If it is February, it must be time for the Six Nations, the rugby competition so venerable that it makes every other contest—the World Cup, the Tri-Nations—look like a pretentious young upstart.
The final game of opening weekend sees Scotland travel to Paris to take on a French team hopeful of a repeat of last year's tournament victory
As is his wont, French coach Marc Lievremont has shuffled his side again.
The lack of continuity of selection doesn't seem to bother the French as much as it does commentators, but there were times in the last year when they won despite themselves rather than because of the supposed genius of the coach.
The pack is the same as the victorious one from 12 months ago.
Imanol Harinordoquy gets the start at No. 8 ahead of Sebastian Chabal and the wonderfully exotic Fulgence Ouedraogo (who doesn't even make the bench).
Domingo, Servat, Mas, Nallet and Pierre are a front five to rival any in the world and it will be a real surprise if this pack doesn't dominate from the off.
The back line is where Lievremont has been tinkering, with legendary centre Yannick Jauzion dropped for the promising Maxime Mermoz.
He is paired at centre with the albino pony that is Aurelien Rougerie, who has won all of his previous caps on the wing and who always seemed to have the defensive skills of an overripe tomato.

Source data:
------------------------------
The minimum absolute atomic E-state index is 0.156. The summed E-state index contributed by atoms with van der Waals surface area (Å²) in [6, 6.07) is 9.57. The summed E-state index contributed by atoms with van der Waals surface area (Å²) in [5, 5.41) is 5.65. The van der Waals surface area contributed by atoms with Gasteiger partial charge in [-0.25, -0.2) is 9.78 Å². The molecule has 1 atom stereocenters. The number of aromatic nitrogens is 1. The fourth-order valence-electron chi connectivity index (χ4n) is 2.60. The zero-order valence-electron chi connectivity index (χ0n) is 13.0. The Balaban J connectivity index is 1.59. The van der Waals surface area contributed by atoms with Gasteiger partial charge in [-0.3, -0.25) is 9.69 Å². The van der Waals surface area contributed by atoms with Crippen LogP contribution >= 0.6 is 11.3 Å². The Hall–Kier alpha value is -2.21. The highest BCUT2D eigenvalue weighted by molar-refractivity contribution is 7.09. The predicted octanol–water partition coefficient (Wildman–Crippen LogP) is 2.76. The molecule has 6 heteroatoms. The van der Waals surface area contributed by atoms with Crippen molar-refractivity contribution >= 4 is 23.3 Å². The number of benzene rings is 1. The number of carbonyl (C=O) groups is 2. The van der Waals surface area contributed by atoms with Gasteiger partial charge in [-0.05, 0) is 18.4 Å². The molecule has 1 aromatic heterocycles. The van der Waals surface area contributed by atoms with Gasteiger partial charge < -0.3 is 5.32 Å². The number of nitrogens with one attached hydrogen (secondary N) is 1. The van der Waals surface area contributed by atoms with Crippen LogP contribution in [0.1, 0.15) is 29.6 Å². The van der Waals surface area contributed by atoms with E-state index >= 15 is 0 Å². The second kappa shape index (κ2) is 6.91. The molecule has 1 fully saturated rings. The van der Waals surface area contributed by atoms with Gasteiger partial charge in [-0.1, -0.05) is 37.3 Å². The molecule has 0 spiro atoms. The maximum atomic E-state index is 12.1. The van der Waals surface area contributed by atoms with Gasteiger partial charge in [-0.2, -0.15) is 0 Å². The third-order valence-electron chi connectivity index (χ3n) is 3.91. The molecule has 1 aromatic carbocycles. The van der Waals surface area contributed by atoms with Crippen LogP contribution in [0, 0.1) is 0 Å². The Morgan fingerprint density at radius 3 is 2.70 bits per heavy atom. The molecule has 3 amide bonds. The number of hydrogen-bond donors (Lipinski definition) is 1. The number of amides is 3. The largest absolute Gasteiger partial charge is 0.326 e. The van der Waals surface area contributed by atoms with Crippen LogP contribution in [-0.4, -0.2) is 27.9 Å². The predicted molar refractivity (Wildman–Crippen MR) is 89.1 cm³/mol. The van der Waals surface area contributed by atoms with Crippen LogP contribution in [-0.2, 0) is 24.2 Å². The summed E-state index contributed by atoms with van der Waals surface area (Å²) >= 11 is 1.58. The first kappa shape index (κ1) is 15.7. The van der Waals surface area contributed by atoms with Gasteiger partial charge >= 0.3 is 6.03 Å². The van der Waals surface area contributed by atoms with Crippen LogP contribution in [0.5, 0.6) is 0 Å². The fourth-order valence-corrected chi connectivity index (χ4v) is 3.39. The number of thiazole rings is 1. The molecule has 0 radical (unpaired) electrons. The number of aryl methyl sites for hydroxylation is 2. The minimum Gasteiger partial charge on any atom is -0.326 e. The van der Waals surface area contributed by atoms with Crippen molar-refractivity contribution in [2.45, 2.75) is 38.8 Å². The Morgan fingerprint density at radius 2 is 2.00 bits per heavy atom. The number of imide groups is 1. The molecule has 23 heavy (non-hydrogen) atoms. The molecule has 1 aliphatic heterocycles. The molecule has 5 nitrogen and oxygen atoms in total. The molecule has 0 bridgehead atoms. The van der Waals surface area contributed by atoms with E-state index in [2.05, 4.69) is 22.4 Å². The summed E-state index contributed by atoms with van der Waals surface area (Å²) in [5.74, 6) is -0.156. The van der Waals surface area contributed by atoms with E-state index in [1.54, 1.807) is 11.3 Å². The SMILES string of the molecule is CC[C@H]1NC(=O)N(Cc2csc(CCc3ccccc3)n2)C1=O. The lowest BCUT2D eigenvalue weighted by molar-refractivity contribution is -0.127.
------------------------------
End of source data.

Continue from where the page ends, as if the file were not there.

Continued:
The other big surprise is that Damien Traille, who played stand off in the autumn internationals, now becomes a full back in place of Clement Poitrenaud, the electric runner who so excited everyone in 2010.
Scotland have only won their opening game of the Six Nations once in the last 11 years and could not have picked a harder starting fixture.
That said, they will play with the abandon of men with nothing to lose and if they could only score some tries—they only have seven in 13 games since coach Andy Robinson took over—then they would stand a chance of an upset.
Captain Alistair Kellock returns to the second row, which means a move to the blindside for Nathan Hines.
How he will cope against the speed of the French back row is anyone's guess, but with Kelly Brown shifting to eight and John Barclay on the open side, the Scots will still be as mobile as any other side in this competition.
Euan Murray's star has fallen somewhat in the past couple of years and he will welcome the chance to reclaim his crown as best loosehead in the northern hemisphere as he takes on Mas.
Scotland's main failing comes in their backs, where there is a lack of genuine quality.
Nick de Luca returns to the centre, where he has promised so much and delivered so irregularly. Next to him, Joe Ansbro starts his first Six Nations match, whilst Max Evans moves back to the wing.
Dan Parks is at stand off, which remains a problem position of Ben Nevis proportions for the Scots.
Where the game will be won or lost
Scotland's only real hope is to keep the ball away from the French backs.
Expect plenty of tactical kicking from Parks and a lot of hard running from the loose forwards.
France, on the other hand, will be looking to use the power of their front five wherever possible, before unleashing the talent they believe that they have in their three-quarters.
Little Morgan Parra at scrum half will be vital to their game plan and how well his Scottish opponent Rory Lawson can mark him will be key to stemming the flow of French ball.
An easy French win. There is simply no way that Scotland get close in this one.